The American Academy of Pediatrics (AAP) offers a
variety of educational materials about parenting,
general growth and development, immunizations, safety, disease prevention, and more. AAP guidelines for various conditions and links to other
organizations are also available.
This nonprofit agency has information about SIDS, grieving, and related topics for parents,
nurses, and other groups.
Mental Health America (formerly known as the National
Mental Health Association) is a nonprofit agency devoted to helping people of
all ages live mentally healthier lives. Its Web site has information about
mental health conditions. It also addresses issues such as grief, stress,
bullying, and more. It includes a confidential depression screening test for
anyone who would like to take it. The short test may help you decide whether
your symptoms are related to depression.
The National Institute of Child Health and Human
Development (NICHD) is part of the U.S. National Institutes of Health. The
NICHD conducts and supports research related to the health of children, adults,
and families. NICHD has information on its Web site about many health topics.
And you can send specific requests to information specialists.
This website has information about sudden infant death, grieving the loss of
an infant, and general infant health.
American Academy of Pediatrics (2011). SIDS and other sleep-related infant deaths: Expansion of recommendations for a safe infant sleeping environment. Pediatrics, 128(5): 1030–1039.
Other Works Consulted
Academy of Breastfeeding Medicine Protocol Committee (2008). ABM clinical protocol #6: Guideline on co-sleeping and breastfeeding. Breastfeeding Medicine, 3(1): 38–43.
Corwin MJ (2011). Apparent life-threatening events and SIDS. In CD Rudolph et al., eds., Rudolph’s Pediatrics, 22nd ed., pp. 451–454. New York: McGraw-Hill.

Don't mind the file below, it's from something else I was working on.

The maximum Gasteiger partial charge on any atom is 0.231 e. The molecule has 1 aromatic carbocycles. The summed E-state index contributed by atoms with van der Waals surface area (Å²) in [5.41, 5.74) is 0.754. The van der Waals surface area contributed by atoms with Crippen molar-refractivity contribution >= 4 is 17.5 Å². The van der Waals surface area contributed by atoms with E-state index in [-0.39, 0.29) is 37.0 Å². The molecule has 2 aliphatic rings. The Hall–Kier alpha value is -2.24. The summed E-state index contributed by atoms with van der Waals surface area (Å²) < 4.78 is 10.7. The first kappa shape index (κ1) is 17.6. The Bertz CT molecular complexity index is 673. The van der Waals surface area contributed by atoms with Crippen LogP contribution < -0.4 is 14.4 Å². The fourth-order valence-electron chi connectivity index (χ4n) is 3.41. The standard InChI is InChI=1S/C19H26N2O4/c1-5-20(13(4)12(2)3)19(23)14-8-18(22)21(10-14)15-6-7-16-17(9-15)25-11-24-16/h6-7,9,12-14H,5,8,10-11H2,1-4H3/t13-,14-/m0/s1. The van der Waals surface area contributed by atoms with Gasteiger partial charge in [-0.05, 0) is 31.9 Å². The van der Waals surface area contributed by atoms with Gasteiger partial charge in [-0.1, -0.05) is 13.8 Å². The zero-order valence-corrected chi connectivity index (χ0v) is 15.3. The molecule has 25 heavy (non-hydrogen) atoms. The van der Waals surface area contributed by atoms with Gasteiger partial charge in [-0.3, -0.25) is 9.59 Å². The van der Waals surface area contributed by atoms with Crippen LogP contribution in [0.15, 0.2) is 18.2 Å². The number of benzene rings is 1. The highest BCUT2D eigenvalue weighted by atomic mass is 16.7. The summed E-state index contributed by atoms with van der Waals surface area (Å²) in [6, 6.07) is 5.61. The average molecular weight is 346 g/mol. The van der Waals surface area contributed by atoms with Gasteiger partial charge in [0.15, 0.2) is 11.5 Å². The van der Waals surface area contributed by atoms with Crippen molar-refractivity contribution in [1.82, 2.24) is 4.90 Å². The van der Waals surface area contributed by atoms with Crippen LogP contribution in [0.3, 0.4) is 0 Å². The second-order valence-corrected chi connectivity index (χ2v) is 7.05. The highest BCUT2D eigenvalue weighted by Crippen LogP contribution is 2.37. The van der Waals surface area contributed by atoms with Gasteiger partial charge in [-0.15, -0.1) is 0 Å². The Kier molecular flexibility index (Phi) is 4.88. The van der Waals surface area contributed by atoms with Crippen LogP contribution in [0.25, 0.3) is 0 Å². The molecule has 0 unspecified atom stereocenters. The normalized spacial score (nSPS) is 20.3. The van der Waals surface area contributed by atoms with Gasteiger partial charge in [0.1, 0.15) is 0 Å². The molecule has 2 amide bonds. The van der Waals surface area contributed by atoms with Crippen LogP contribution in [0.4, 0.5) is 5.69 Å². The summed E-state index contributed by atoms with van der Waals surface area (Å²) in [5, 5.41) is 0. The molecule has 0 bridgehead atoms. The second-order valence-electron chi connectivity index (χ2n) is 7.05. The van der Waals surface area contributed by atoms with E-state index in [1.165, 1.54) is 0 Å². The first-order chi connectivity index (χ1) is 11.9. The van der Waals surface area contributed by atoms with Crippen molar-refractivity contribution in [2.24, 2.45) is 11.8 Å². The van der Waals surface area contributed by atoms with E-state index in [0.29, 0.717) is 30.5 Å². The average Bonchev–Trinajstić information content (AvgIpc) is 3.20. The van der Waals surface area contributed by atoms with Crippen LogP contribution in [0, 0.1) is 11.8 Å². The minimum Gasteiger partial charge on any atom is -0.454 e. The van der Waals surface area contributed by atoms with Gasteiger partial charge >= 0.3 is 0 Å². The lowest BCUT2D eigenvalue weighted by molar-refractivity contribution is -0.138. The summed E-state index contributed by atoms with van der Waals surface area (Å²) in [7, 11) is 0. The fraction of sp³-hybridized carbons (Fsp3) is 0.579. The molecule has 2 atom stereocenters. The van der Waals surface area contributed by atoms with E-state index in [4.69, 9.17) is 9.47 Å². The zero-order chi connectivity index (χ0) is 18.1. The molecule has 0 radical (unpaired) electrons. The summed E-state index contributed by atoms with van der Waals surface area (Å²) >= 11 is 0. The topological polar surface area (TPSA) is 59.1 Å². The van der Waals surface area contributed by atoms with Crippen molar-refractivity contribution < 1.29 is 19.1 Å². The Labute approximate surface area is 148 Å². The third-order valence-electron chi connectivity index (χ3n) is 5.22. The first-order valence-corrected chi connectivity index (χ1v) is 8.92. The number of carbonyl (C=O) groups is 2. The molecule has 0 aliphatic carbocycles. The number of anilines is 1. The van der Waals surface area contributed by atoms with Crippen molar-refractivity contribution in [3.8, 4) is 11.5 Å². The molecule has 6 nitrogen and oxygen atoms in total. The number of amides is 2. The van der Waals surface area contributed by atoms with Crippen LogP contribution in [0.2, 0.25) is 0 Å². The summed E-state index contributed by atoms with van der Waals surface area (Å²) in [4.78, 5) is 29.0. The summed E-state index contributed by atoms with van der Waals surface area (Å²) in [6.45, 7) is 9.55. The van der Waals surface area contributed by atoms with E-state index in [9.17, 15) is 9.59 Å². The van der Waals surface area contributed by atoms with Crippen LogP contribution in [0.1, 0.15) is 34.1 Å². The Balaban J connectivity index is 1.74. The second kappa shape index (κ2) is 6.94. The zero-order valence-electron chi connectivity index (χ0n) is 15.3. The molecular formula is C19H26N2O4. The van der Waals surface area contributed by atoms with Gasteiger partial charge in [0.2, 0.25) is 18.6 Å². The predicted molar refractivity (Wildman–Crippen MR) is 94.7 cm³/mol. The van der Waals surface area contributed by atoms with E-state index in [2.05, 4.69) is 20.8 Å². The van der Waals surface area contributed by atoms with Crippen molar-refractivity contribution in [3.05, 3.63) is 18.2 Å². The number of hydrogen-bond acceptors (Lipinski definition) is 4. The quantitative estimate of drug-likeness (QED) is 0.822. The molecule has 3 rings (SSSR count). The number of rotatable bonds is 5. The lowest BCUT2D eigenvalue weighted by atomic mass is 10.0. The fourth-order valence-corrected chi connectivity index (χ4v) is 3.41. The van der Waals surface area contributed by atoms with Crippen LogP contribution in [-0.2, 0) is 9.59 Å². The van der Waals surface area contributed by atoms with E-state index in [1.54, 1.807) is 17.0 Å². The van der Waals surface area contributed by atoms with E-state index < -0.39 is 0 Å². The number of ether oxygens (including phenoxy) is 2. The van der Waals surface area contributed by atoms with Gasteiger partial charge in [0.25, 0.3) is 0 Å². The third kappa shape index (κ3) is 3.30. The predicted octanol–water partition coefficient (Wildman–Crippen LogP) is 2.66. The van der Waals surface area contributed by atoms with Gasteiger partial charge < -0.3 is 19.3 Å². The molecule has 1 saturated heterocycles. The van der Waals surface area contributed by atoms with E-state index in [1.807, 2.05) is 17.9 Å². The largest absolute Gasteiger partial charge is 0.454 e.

Federico MJ, et al. (2011). Respiratory tract and mediastinum. In WW Hay et al., eds., Current Diagnosis and Treatment: Pediatrics, 20th ed., pp. 487–535. New York: McGraw-Hill.
Hauck FR, Tanabe KO (2009). SIDS, search date April 2007. Online version of BMJ Clinical Evidence. Also available online: http://www.clinicalevidence.com.
Hunt CE, Hauck FR (2011). Sudden infant death syndrome. In RM Kliegman et al., eds., Nelson Textbook of Pediatrics, 19th ed., pp. 1421–1429. Philadelphia: Saunders.
Hymel KP and the Committee on Child Abuse and Neglect,
American Academy of Pediatrics (2006, reaffirmed 2010). Clinical report: Distinguishing sudden
infant death syndrome from child abuse fatalities. Pediatrics, 118(1): 421–427.
Kinney HC, Thach BT (2009). The Sudden Infant Death Syndrome. New England Journal of Medicine, 361(8): 795–805.
Kline A, Gibson E (2006). Sudden infant death syndrome. In FD Burg et al., eds., Current Pediatric Therapy, 18th ed., pp. 258–260. Philadelphia: Saunders Elsevier.
Vennemann MM, et al. (2009). Does breastfeeding reduce the risk of Sudden Infant Death Syndrome? Pediatrics, 123(3): e406–e410.
May 16, 2012
John Pope, MD - Pediatrics & Chuck Norlin, MD - Pediatrics